Vietnam is on the hunt for history as they face Japan in the quarter-finals of the AFC Asian Cup 2019 at Al Maktoum Stadium in Dubai on Thursday.
Park Hang-seo’s young Vietnam squad defeated Jordan on penalties and booked a place in the final eight years of the continental championship, where they will face Hajime Moriyasu Japan, who wants to win his fifth Asian Cup title.
Let’s look at the five most important facts before the historic quarterfinal match.
Vietnam Have Done It Before:
For those who know that this game will be a misunderstanding, here’s a very short story to prove how wrong you are. The latest clash between Japan and Vietnam came in August at the Asian Games 2018. Which nation has prevailed on this day? Vietnam!
It was none other than Nguyen Quang Hai, who was responsible for scoring the only goal in the third minute of the Asian Games group game that brought his nation to the top of the table. The Vietnamese U-23 players reached the semi-finals of the competition losing the eventual gold medalist Korea Republic.
Meanwhile, this is the second meeting of the two teams in the Asian Cup, and it was Japan that also emerged victorious in this single encounter at that time. On that day, Japan came back with a goal to beat Vietnam 4-1 in the 2007 group stage, beating Vietnam 4-1.
Not Easy For Golden Dragons:
However, on Thursday in Dubai there will be another preposition for the Vietnamese, as Japan is traditionally very strong in the Asian Cup.
The Samurai Blue have won eight of their last nine Asian Cup games and were also victorious in the United Arab Emirates (AUE) in fourth triumph, hitting Turkmenistan, Oman, Uzbekistan and Saudi Arabia.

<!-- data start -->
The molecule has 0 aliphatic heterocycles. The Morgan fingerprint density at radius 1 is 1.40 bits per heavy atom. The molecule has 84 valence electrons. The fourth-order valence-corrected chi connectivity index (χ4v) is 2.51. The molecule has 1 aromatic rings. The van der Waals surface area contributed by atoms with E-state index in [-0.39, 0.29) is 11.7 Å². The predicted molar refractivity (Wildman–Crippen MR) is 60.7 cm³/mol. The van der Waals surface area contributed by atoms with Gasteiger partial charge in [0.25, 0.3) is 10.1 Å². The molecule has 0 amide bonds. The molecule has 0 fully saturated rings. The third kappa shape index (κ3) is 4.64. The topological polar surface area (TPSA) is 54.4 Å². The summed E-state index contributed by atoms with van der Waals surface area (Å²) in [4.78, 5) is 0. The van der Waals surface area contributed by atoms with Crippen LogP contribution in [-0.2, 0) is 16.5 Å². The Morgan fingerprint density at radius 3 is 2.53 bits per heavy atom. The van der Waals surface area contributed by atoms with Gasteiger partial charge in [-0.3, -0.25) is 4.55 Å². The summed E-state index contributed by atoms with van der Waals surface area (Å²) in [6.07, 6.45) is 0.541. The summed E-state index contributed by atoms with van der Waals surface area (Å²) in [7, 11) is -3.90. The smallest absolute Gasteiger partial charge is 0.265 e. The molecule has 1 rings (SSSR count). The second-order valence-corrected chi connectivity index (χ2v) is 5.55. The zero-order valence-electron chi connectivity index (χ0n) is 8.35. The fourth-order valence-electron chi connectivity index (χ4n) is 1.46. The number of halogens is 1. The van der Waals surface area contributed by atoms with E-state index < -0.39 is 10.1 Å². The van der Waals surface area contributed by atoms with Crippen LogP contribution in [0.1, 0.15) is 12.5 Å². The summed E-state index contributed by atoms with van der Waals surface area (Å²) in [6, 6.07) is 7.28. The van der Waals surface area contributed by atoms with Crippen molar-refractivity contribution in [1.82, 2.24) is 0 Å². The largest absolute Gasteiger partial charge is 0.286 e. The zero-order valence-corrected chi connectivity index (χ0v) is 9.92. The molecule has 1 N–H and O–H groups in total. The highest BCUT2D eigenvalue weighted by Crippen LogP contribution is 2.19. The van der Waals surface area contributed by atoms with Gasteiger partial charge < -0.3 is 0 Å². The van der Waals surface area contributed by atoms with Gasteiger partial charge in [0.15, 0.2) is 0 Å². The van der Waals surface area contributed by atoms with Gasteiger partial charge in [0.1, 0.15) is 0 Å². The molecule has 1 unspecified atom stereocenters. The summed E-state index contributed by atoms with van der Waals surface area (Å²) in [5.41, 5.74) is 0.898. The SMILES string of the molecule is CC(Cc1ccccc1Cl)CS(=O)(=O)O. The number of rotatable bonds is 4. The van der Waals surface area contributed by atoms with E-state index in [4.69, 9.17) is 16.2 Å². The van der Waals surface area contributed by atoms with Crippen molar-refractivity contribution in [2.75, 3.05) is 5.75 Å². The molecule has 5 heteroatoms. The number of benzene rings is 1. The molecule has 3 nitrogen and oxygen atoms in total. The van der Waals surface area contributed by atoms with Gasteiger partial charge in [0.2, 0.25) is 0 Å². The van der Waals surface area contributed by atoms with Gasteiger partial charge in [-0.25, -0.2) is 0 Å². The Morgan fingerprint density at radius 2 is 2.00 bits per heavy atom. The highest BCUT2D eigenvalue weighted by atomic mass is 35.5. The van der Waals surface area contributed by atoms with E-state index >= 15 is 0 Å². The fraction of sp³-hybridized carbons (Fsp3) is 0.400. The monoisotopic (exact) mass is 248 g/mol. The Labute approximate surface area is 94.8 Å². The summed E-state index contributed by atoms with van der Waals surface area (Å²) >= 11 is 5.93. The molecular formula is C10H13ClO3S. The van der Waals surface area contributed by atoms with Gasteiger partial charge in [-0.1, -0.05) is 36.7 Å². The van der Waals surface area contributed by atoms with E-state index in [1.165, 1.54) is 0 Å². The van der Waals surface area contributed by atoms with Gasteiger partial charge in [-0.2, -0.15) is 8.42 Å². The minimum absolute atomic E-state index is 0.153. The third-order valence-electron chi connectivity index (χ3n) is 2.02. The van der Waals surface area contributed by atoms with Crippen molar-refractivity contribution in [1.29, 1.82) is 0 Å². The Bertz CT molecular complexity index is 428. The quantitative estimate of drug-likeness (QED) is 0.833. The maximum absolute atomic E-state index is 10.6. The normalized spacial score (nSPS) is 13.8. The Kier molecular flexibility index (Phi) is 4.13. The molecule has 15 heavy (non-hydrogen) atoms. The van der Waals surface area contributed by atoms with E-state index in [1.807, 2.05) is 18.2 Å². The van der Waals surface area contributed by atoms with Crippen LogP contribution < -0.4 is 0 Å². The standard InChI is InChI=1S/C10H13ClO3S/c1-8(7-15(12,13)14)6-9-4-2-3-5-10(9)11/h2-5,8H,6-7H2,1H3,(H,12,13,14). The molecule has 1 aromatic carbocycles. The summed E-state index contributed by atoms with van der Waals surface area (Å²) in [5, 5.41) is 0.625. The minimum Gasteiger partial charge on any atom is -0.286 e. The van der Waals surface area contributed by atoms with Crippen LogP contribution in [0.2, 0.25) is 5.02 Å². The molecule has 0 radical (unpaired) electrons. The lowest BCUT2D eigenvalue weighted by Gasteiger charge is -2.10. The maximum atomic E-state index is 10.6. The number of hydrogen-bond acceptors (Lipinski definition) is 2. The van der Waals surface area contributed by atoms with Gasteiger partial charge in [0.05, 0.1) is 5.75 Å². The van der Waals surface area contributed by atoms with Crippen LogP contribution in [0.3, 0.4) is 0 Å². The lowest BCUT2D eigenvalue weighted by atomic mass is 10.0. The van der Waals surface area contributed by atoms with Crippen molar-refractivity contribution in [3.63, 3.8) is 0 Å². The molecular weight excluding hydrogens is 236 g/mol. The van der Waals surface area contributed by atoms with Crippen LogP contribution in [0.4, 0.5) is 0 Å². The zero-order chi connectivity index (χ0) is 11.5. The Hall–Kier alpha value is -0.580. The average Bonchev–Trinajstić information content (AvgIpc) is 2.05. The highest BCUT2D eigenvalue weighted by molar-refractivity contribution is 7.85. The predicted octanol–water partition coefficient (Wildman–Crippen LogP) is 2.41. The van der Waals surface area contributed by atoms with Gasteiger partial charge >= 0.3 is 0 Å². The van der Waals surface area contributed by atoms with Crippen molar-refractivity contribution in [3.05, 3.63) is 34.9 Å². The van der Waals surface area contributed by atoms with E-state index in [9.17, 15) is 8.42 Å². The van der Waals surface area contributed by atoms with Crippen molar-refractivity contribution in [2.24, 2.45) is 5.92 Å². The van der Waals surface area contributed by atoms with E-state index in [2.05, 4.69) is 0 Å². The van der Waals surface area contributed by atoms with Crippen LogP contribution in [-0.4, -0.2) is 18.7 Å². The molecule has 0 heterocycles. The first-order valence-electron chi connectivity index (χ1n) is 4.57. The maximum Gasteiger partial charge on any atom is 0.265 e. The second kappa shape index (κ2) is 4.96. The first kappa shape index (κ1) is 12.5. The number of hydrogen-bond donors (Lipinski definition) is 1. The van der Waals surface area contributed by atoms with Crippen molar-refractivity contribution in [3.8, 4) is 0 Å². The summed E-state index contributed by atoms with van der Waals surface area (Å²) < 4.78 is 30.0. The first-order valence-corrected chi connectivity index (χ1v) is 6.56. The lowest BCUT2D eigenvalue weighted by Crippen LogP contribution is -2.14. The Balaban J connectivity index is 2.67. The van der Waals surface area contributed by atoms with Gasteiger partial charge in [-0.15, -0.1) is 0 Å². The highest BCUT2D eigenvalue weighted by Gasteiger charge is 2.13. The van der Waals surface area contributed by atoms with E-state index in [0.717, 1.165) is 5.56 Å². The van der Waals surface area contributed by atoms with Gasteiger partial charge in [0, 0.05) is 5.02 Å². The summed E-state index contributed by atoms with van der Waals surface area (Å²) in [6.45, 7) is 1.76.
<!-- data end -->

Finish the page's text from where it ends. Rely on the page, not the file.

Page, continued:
The only game they did not win in that period was a 1-1 draw with the UAE in the quarter-finals of the 2015 Asian Cup, which they eventually lost on penalties.
Vietnam’s only quarter-final:
Vietnam’s only foray into the quarter-finals of the continental championship was in 2007, when the tournament was co-hosted with Thailand, Indonesia and Malaysia.
Vietnam defeated the UAE, drew Qatar and lost to Japan to qualify for the quarter-finals as the runner-up in their group before heading to Iraq later in the last eight years. Iraqi captain Younis Mahmoud scored both goals at Rajamangala Stadium in Bangkok that day.
One area that Vietnam has to be wary of in the game will be Japan’s ability to deal with staggered situations.
They have scored 14 goals in standard situations since the AFC Asian Cup in 2007 – only Iran with 15 goals scored more from the set pieces during this time.
The knockout of Saudi Arabia in the round of 16 was also achieved through a set-piece goal when Takehiro Tomiyasu came from one corner in the 20th minute, which turned out to be the difference between the two sides.
By the way, Tomiyasu was the sixth top scorer for Japan in this edition of the Asian Cup – more than any other team in the competition.
It may come as no surprise that Vietnam has the lowest possessions of all teams remaining in the 2019 Asian Cup.
In the four games they have played so far, they had only 48.6 percent of the ball possession.
However, as Park Hang-seo has adjusted his team to be stiff in the back of the head and injured the opponent in the break, the number of Vietnamese fans is not a concern.